Letter from the Authors of Instructional Strategies for Middle and High School
As we revised, this book we were mindful of our students: pre-service middle school and high school teachers who are enrolled in instructional methods courses.
As we revised, this book we were mindful of our students: pre-service middle school and high school teachers who are enrolled in instructional methods courses. We call these students aspiring teachers, because they aspire to become effective teachers who help their students learn. We frequently notice, however, that aspiring teachers struggle with selecting instructional strategies, and oftentimes the strategies they select do not line up with the curriculum. For example, a teacher will decide to lecture because it is efficient, and not because it is deemed to the best strategy for helping students learn a set of key concepts; or a teacher will use a simulation or group project to “add some variety” to the day, and not because these approaches will promote student learning more effectively than others. Similarly, decisions about the assessment of student learning, making the lesson work for all the students in a classroom, classroom management, use of digital technology, and many other common areas of the classroom are difficult for aspiring teachers to make because each decision is modified based on the content being learned and the instructional activities planned for the class session. Aspiring teachers need guidance as they make decisions, and this is why we decided to write Instructional Strategies for Middle and High School. In this book, we explore assessment and management with a different approach than other textbooks. We introduce assessment of student learning and ideas for managing the classroom in chapter one, and then build on that introduction in each of the succeeding chapters, thus contextualizing the roles of classroom management and assessment within the framework of specific instructional strategies. In addition, each chapter features a section on “Teaching with Technology” and “Teaching English Language Learners,” with an emphasis on realistic examples and suggestions.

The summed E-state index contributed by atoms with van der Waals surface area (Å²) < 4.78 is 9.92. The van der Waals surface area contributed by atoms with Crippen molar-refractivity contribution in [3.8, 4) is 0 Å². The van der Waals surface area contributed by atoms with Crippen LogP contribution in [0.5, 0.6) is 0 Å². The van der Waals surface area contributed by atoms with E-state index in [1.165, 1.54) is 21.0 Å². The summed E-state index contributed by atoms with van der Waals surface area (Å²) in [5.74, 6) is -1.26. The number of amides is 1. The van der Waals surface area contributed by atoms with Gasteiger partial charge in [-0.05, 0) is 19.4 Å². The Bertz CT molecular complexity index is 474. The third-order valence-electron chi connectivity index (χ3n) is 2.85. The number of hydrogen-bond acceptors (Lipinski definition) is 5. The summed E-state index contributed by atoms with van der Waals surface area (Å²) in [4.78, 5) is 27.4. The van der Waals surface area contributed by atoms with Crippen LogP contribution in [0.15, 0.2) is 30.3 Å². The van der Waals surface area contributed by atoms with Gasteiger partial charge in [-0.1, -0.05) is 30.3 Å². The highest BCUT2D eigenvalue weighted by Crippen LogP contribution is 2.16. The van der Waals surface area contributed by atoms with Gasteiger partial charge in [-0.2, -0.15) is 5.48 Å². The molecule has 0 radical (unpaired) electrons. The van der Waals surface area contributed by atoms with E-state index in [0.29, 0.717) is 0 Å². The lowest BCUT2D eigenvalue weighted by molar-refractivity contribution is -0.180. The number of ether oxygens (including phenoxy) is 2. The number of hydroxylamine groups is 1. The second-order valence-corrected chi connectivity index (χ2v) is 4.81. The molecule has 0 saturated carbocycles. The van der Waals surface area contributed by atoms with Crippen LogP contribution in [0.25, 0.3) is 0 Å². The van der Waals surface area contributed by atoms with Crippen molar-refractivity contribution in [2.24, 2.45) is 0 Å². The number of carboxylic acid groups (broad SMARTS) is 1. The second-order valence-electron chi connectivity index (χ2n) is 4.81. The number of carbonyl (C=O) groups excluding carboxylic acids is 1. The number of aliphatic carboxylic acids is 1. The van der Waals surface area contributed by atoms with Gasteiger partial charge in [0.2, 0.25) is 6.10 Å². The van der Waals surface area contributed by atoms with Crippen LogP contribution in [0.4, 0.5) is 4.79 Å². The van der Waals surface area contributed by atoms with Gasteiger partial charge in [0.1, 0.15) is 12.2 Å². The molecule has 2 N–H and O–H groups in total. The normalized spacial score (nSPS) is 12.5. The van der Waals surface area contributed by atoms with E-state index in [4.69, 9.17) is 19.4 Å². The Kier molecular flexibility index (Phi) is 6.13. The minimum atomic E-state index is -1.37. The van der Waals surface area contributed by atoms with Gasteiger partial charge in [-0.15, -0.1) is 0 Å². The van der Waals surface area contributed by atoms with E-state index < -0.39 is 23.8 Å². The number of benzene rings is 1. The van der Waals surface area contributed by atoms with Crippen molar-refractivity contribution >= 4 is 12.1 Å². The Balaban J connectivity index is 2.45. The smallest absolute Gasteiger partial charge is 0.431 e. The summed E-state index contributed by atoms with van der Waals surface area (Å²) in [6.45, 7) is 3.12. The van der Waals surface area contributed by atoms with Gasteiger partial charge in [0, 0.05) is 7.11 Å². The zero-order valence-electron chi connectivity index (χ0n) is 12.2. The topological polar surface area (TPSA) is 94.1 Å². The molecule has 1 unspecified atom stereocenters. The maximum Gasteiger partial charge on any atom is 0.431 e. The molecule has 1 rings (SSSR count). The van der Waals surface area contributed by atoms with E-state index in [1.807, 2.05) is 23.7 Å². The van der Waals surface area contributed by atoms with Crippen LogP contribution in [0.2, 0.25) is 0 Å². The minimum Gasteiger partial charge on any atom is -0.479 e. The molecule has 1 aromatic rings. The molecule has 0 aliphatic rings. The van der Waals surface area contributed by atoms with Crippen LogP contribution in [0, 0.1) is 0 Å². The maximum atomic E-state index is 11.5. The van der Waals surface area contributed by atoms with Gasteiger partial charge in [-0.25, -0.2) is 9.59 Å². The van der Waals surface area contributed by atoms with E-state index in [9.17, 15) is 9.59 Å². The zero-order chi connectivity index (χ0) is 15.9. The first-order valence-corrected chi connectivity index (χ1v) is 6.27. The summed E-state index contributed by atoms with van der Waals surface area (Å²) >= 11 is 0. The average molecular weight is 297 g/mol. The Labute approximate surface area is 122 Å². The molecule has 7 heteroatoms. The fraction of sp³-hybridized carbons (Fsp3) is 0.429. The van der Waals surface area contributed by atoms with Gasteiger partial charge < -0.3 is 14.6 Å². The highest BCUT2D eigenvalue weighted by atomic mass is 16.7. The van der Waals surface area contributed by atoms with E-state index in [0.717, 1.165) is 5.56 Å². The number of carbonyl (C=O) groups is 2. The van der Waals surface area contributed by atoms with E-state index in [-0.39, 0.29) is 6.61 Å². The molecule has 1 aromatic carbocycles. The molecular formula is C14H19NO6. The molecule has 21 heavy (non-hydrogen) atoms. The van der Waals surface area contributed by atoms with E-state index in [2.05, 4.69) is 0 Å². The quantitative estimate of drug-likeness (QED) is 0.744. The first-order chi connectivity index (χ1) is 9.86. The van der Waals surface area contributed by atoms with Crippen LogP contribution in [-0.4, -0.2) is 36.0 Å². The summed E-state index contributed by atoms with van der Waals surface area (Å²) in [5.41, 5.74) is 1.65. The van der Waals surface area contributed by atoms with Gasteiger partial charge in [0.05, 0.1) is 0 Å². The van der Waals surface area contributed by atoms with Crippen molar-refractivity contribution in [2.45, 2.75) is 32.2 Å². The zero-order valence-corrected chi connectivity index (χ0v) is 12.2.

The first four chapters take a look at the fundamental aspects of teaching. We define and discuss the classroom learning community and the complex considerations of curriculum, assessment, and planning (those topics that may seem daunting to a beginning teacher). Examples and suggestions are provided as a jumping off place to start the reader in thinking, and to assist in your classroom discussions about what they are reading. The second section of the book spends an entire chapter on each of seven instructional strategies. We walk through step-by-step procedures, logistical concerns, classroom management and assessment techniques unique to each strategy. If an aspiring teacher needs suggestions on including English Language Learners in a lesson featuring cooperative learning, they will find a discussion tailored to the unique concerns of this strategy.
Going right along with our emphasis on technology and the classroom, a fully revamped and comprehensive companion website includes student and instructor materials that stress real-world application of strategies, classroom assessment, and management. Prompts in book direct the reader to videos of high school and middle school teachers demonstrating exemplary teaching. We edited the video segments so they are about ten minutes long, but they intend to capture a fairly unedited segment of each classroom strategy in action. Along with the video, we have questions and prompts that scroll through as the video plays. This allows us (and you) to focus the viewer on key parts of what they are observing.
It would be our pleasure to supply you with a complimentary copy of the book. Look it over and tell us what you think.
Bruce E. Larson &Timothy A. Keiper
Instructional Strategies for Middle and High School is an accessible, practical, and engaging methods textbook that introduces pre-service teachers to various instructional strategies and helps them to decide how and when to use these methods in the classroom. Classrooms are comprised of diverse...
Published September 26th 2012 by Routledge